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A Country In Search Of A Miracle By Reuben Abati



“You look tired”

“Ha, my brother. Thanks for being observant. I have been trekking.”


“I went to buy fuel at that fuel station by the Estate gate. I had to abandon the car there. On my way back home, I could not find okada or any other form of transportation.”

“No wonder you are sweating.”

“All the tricyclists and the okada people claim they have no fuel.”

“It is good for you big men to have a taste of what poor people go through. This fuel scarcity is an effective leveler. It is no respecter of persons.”

“I can’t wait for April 7 to come.”

“What’s special about April 7?”

“That’s the day we are told this scarcity will end, and there will be no more scarcity of petroleum products.”

“You mean a government official actually made such a promise?”


“Then, that official still has a lot to learn. In this kind of matter, you must never give a deadline because you never know. Nigerians will record the date, pretend to be optimistic and wait for you. If you don’t deliver on the said date, you will be branded an incompetent liar!”


“Trust me. Never set a deadline. Never say things such as we will put an end to the Boko Haram menace by June ending. We will deliver 10, 000 MW of electricity by December, and there will be fuel across the country by so-so-and-so date?”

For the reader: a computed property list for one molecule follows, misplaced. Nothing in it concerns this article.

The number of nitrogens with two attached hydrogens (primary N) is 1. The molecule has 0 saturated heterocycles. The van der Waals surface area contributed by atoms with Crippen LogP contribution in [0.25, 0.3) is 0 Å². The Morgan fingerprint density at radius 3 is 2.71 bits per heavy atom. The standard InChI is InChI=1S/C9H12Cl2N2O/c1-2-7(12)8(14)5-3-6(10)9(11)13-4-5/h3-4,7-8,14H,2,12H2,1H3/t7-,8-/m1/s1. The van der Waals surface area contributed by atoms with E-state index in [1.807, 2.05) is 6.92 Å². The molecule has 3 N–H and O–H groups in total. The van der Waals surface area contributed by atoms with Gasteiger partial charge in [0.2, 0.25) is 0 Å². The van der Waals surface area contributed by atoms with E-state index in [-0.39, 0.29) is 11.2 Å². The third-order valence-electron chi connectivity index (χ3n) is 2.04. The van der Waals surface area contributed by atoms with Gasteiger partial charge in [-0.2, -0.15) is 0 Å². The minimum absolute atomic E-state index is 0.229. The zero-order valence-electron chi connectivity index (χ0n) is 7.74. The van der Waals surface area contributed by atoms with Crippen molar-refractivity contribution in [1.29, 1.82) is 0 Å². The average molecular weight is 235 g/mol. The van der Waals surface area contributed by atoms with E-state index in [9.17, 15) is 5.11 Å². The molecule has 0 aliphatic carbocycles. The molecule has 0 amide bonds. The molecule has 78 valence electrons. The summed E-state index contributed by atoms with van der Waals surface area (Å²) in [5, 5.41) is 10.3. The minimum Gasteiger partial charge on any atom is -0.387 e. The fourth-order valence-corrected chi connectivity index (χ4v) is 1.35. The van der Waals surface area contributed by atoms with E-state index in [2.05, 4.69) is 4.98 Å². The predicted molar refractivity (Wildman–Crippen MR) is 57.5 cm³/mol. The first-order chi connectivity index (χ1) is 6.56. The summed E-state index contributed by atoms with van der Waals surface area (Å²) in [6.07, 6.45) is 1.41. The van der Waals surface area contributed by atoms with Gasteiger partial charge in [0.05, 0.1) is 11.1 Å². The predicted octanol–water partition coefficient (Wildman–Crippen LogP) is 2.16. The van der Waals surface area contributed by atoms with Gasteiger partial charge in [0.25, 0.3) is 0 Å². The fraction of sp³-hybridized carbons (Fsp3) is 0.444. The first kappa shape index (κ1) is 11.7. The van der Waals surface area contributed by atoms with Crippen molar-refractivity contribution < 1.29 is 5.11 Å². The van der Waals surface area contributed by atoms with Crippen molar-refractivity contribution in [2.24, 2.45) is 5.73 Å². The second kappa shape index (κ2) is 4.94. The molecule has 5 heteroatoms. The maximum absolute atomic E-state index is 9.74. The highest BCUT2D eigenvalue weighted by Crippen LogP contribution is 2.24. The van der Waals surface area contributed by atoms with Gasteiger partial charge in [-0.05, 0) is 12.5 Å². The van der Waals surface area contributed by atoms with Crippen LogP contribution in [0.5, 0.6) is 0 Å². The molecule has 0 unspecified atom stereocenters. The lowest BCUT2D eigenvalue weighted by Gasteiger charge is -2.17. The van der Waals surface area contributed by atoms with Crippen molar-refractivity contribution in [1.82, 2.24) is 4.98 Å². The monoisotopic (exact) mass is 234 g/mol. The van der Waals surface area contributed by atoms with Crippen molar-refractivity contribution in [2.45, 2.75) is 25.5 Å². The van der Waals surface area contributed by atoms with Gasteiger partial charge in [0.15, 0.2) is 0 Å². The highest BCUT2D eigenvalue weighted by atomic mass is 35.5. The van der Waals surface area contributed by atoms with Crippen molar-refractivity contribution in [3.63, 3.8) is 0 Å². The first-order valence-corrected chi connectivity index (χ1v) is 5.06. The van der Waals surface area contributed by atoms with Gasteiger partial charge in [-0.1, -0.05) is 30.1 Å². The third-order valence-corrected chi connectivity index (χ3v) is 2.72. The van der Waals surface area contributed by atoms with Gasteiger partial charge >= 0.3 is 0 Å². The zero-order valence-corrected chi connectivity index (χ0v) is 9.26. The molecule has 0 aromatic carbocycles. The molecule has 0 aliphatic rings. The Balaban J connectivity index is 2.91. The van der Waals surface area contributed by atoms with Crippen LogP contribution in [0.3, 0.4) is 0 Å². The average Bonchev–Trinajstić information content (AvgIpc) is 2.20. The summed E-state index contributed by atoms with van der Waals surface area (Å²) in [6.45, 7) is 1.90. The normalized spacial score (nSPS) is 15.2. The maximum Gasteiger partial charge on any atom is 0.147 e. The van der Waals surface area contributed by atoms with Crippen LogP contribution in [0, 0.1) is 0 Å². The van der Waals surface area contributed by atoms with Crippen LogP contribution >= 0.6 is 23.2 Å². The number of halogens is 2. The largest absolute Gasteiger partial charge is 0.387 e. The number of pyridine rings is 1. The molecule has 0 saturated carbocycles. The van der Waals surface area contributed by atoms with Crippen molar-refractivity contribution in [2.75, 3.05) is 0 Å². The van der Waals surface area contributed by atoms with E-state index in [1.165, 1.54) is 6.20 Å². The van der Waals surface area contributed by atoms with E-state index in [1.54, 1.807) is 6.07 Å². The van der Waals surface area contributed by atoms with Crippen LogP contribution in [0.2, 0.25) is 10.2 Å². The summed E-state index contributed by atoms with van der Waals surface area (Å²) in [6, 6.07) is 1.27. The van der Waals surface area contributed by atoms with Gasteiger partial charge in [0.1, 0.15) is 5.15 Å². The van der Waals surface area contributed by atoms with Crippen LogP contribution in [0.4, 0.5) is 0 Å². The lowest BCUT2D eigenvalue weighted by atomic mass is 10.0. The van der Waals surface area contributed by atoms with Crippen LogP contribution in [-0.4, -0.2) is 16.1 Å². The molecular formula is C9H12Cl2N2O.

“But I think April 7 is a sure date”

“I like your optimism. You mean by April 7, the pipeline vandals would have stopped stealing?”

“Some concerned Nigerians, particularly Pastors, I understand have been helping the Federal Government to appeal to vandals. They have been telling the vandals that it is not a good thing to steal petrol that belongs to all of us.”

“You want to stop oil theft and pipeline vandalism by preaching? Does anyone know who the vandals are?”

“You know we are a religious nation. When everything fails, we preach. I won’t be surprised to hear that any pipeline vandal who repents will be recommended for a National Honour!”

“In that case, what are you still doing here? You too should become a pipeline vandal, repent and get honoured. Or you don’t want a national honour?”